Biscuit and Jazmin's Story
I knew I wanted to adopt. Getting Biscuit wasn’t just my second attempt at adoption, it was the start of a new chapter in life.
I was determined to adopt a little puppy, so Biscuit wasn’t at the top of my list. But his delicate face struck me in pictures because he looked like no dog I’d seen before. When I went to the shelter and they brought him in, my heart melted. He wasn’t quite a year yet, but he wasn’t 3-month-old pup either. He crept into the room to meet me, very shy, scared and quiet. He was a nervous wreck, trembling. I slowly knelt onto the floor to meet him at his level and spoke softly to appeal to him with pet names that naturally poured out. He instantly came to me and we were left alone for moments that could’ve easily been about half an hour or more.
Adoption comes with surprises because your pet’s background is a mystery and who knows for sure what journey they’ve been on before meeting you. Had he been properly socialized before? Was he treated properly before? Had he been traumatized? Why does his paper say one breed, but when you view him he could pass for a few others? It’s a mystery I have no control over, but Biscuit was mine the minute we laid eyes on each other. He waited for me and he chose me that day. The shelter knew this and tried to prepare him for adoption, but he wouldn’t leave my side. He was attached to my hip as they gathered the paperwork. I thought about his name, but I couldn’t change it because he definitely knew it and he “looked” like a “Biscuit.”
I became a proud dog mom the summer of 2017 and never looked back, regardless of the stumbles we’ve had. When I first brought him home, the shelter told me I’d probably have to carry him because he doesn’t like being leashed. Today, Biscuit doesn’t leave home without being leashed. We took walks and worked our way to getting around the neighborhood day by day. He’s come a long way and has come out of his shell a great deal since I adopted him. We had to go through a process of house-training, we attempted different dog parks for socialization, we’ve gone to the beach and been exposed to different people.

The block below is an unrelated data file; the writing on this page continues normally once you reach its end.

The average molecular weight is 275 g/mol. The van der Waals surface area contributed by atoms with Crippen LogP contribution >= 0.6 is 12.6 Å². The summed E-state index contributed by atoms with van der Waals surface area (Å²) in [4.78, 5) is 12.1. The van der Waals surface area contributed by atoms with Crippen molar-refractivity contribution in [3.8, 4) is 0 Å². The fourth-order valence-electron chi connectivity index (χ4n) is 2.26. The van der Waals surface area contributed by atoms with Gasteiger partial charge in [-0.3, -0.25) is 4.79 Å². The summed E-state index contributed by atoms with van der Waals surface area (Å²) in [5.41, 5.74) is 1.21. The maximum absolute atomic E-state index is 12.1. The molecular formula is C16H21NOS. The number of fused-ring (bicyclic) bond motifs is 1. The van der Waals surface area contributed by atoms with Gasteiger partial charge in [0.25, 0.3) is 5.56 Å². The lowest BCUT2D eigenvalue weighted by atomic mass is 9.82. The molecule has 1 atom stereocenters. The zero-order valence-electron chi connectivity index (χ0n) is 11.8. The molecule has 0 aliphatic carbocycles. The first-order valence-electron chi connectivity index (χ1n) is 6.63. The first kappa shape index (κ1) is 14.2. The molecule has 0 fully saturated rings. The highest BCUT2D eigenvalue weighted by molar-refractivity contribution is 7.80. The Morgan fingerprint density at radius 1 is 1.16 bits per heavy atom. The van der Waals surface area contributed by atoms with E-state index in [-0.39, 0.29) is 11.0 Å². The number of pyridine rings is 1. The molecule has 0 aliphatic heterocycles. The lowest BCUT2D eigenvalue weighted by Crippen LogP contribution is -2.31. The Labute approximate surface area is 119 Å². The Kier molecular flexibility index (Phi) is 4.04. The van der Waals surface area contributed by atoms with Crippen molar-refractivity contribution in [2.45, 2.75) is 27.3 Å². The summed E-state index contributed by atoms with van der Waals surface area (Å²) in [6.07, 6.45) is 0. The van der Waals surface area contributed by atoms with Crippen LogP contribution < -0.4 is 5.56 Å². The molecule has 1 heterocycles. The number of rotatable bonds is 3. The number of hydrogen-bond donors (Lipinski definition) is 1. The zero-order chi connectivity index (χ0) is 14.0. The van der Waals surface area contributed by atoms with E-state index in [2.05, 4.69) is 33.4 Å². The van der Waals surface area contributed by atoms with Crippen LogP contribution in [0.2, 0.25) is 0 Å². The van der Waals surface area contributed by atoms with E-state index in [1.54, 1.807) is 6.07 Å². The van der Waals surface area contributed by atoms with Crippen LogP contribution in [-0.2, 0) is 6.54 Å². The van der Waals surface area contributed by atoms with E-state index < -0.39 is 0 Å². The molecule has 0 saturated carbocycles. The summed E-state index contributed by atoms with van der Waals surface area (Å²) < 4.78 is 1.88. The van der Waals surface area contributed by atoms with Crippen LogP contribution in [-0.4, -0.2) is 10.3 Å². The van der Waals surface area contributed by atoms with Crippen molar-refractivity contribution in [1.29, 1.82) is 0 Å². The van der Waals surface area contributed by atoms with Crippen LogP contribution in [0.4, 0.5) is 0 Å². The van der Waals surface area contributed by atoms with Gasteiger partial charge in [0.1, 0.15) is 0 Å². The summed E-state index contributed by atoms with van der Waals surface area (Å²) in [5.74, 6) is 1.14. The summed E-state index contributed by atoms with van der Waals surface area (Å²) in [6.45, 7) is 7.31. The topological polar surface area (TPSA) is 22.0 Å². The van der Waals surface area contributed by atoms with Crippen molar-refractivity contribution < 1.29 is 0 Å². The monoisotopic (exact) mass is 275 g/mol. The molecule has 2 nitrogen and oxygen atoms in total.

It’s a journey for sure. I’ve discovered that Biscuit has a bad case of anxiety, including separation anxiety, and has had some mishaps with other people and other dogs. But there’s still hope for this cute biscuit of a dog. I can’t give up on him and have him readjust to a whole new environment and new people all over again or go back to the shelter. That would make him more of a nervous wreck.
He’s taught me to have patience, be understanding and maintain a routine as best I can because training never stops. If we fall off course, there could be some relapse. And there has been some relapse, but we're taking things day by day. Treats are a good motivator too! I’m learning to be the “pack leader” every day. He’s taught me the importance of daily exercise for physical, mental and emotional health. I didn’t know exactly what I was getting into adopting a dog all on my own, but I wouldn’t take it back and I don’t know what I’d do without Biscuit by my side.